2 Malaysian hostages rescued from Abu Sayyaf in the Philippines

Members of the Philippine coast guard anti-terrorism unit stand next to the newly commissioned coast guard's Multi-Role Response Vessel (MRRV) BRP Malapascua on March 7, 2017.
Members of the Philippine coast guard anti-terrorism unit stand next to the newly commissioned coast guard's Multi-Role Response Vessel (MRRV) BRP Malapascua on March 7, 2017. PHOTO: AFP

MANILA - Philippine security forces on Thursday (March 23) rescued two Malaysians taken hostage by the Abu Sayyaf extremist group eight months ago.

A squad of marines found Mr Tayudin Anjut, 45, and Mr Abdurahim bin Sumas, 62, at around 2am as they were assaulting about 30 militants in a marshland district in Kalinggalang Caluang, Sulu province, south of the capital Manila, Captain Jo-ann Petinglay, spokesman of the Western Mindanao Command, said in a statement.

The militants report to Abu Sayyaf sub-leader Alhabsy Misaya.

The two Malaysian hostages were taken on July 19 last year from a tugboat, Serudung 3, off Lahad Datu in Sabah. The Abu Sayyaf demanded 100 million pesos (S$2.8 million) in ransom.

Colonel Edgard Arevalo, the military spokesman, told the ABS-CBN News Channel no ransom was paid.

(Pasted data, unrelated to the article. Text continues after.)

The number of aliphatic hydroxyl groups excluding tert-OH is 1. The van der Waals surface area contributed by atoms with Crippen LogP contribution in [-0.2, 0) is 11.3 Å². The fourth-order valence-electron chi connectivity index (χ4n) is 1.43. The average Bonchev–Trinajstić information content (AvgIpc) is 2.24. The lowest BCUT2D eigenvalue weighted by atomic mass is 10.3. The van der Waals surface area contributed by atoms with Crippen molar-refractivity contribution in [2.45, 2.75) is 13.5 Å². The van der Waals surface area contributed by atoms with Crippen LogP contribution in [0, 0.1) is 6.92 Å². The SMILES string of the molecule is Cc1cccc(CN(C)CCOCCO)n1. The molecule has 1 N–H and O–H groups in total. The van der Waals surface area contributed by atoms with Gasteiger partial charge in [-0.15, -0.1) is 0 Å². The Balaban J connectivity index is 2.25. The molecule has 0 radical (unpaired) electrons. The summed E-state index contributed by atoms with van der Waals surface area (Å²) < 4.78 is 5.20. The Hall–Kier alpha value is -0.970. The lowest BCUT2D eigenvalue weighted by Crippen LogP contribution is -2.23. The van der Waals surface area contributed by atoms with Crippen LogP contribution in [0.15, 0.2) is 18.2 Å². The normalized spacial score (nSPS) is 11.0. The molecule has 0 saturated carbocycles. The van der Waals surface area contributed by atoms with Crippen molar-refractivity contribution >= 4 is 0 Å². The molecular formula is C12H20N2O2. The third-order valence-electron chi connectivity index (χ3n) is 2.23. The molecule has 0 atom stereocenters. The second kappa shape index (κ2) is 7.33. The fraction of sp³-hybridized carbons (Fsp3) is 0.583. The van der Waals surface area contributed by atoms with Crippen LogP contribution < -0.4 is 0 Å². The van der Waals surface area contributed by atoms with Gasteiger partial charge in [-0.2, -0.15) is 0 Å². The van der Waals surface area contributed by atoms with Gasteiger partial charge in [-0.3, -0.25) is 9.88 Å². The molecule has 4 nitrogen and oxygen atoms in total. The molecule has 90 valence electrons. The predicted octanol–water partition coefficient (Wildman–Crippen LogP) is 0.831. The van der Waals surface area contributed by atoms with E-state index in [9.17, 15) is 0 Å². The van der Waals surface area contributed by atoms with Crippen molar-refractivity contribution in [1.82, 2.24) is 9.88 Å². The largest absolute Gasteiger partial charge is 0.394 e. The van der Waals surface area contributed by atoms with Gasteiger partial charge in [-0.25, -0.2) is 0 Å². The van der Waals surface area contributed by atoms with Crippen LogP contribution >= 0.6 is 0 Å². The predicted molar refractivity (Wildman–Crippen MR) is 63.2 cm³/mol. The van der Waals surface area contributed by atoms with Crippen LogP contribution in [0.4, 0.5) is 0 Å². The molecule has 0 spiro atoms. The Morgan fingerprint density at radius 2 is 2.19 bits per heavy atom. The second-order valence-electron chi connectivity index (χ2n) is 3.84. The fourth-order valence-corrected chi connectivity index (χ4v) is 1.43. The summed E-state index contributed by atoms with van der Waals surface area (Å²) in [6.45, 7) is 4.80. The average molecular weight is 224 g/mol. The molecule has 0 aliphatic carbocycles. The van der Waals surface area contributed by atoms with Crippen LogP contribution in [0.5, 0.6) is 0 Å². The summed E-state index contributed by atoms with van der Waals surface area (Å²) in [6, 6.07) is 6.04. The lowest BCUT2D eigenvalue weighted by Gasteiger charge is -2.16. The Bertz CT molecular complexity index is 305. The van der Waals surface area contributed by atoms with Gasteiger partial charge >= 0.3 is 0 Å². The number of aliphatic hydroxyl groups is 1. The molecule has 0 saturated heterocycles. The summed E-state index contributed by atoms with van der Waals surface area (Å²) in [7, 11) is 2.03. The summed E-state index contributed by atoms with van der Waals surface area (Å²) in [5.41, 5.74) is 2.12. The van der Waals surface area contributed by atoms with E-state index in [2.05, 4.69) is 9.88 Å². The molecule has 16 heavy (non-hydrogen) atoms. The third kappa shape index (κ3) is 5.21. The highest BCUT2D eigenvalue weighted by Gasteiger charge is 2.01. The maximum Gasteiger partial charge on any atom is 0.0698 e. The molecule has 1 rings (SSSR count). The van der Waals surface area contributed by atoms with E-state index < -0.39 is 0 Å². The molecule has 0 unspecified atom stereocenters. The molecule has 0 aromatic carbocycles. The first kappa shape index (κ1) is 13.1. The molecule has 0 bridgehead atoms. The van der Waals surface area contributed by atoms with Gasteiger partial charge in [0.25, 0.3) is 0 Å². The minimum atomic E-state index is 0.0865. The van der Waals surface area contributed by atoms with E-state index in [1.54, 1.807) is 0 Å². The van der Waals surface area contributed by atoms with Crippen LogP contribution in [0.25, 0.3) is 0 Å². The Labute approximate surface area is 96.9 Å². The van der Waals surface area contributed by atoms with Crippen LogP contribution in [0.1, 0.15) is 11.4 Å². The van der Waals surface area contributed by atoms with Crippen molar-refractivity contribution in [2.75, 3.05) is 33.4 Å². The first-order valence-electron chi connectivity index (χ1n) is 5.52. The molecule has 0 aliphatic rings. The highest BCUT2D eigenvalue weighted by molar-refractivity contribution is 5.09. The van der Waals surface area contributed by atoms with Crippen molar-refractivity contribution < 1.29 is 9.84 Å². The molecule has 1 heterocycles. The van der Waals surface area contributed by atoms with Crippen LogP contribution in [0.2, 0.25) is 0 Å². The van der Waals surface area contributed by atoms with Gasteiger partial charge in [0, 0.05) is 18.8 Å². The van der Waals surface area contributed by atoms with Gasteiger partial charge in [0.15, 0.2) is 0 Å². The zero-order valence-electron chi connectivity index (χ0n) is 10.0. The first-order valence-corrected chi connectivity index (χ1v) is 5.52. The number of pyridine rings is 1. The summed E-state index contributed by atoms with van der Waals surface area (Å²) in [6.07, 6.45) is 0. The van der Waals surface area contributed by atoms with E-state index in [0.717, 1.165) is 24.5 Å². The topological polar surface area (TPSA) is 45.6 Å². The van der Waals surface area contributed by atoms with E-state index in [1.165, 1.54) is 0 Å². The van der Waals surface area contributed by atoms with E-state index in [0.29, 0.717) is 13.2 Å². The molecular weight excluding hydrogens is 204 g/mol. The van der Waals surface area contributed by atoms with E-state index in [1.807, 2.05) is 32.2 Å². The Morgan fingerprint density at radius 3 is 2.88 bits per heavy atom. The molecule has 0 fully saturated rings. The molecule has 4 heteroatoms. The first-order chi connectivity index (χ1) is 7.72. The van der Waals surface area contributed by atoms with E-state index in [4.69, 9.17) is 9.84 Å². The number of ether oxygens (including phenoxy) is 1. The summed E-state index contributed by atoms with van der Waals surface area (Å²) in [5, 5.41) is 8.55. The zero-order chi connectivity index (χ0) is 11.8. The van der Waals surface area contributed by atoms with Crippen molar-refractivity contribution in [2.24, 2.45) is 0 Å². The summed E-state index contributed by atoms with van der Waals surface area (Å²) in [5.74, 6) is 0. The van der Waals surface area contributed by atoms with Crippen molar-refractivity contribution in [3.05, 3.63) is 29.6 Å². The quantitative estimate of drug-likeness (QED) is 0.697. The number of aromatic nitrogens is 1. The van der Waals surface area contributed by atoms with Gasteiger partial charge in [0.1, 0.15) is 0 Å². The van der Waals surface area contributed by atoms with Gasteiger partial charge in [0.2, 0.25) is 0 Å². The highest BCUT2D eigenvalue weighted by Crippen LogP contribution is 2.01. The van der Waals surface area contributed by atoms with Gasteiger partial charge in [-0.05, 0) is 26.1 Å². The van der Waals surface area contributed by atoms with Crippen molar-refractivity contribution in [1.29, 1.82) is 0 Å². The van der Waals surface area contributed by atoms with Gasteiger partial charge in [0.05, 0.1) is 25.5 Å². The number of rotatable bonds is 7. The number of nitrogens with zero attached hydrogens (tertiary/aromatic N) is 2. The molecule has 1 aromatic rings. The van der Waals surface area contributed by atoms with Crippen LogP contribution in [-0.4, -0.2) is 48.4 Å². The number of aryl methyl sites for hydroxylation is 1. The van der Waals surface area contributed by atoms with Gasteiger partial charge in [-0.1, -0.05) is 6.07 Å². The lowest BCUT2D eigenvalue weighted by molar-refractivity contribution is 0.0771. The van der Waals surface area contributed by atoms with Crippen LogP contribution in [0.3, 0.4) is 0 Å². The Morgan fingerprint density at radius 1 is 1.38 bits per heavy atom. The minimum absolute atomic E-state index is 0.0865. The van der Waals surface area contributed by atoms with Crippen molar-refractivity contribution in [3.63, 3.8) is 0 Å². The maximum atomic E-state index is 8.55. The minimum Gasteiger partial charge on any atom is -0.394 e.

"They were clearly rescued. They were found in a marshland, and they were very scared and very exhausted," he said.

The military said the Abu Sayyaf is still holding at least 24 hostages - 13 Vietnamese, seven Filipinos, a Dutch, a Japanese, and two Indonesians.

The Abu Sayyaf has capitalised on decades of instability in southern Philippines and generated tens of millions of dollars from piracy and ransom payments.

It uses the money to buy arms, high-powered boats and modern navigation equipment, allowing it to avoid detection and seize crew of slow-moving vessels with ease.

Last month, the terrorist group beheaded Mr Jurgen Kantner, an elderly German sailor, after a deadline for a US$600,000 (S$840,000) ransom passed.

rdancel@sph.com.sg